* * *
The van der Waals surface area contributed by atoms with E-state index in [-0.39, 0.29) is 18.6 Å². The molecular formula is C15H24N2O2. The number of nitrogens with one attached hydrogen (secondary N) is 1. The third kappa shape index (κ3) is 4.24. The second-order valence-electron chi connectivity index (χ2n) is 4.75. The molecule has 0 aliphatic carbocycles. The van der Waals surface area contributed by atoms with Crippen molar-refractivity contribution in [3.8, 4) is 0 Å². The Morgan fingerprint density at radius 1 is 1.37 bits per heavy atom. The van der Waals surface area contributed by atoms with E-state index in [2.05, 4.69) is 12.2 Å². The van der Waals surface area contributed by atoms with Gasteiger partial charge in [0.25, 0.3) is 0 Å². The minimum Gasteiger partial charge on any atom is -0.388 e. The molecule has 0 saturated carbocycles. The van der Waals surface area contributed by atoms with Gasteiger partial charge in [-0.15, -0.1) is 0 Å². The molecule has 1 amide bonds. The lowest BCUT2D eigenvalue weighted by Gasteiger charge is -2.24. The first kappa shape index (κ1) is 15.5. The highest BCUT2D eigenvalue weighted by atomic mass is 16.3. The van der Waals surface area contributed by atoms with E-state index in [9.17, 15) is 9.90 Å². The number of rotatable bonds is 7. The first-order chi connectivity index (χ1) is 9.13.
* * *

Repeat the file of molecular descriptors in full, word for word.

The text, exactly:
The van der Waals surface area contributed by atoms with E-state index in [-0.39, 0.29) is 18.6 Å². The molecular formula is C15H24N2O2. The number of nitrogens with one attached hydrogen (secondary N) is 1. The third kappa shape index (κ3) is 4.24. The second-order valence-electron chi connectivity index (χ2n) is 4.75. The molecule has 0 aliphatic carbocycles. The van der Waals surface area contributed by atoms with Crippen molar-refractivity contribution in [3.8, 4) is 0 Å². The Morgan fingerprint density at radius 1 is 1.37 bits per heavy atom. The van der Waals surface area contributed by atoms with E-state index in [2.05, 4.69) is 12.2 Å². The van der Waals surface area contributed by atoms with Gasteiger partial charge in [0.25, 0.3) is 0 Å². The minimum Gasteiger partial charge on any atom is -0.388 e. The molecule has 0 saturated carbocycles. The van der Waals surface area contributed by atoms with Gasteiger partial charge in [-0.15, -0.1) is 0 Å². The molecule has 1 amide bonds. The lowest BCUT2D eigenvalue weighted by Gasteiger charge is -2.24. The first kappa shape index (κ1) is 15.5. The highest BCUT2D eigenvalue weighted by atomic mass is 16.3. The van der Waals surface area contributed by atoms with E-state index in [9.17, 15) is 9.90 Å². The number of rotatable bonds is 7. The first-order chi connectivity index (χ1) is 9.13.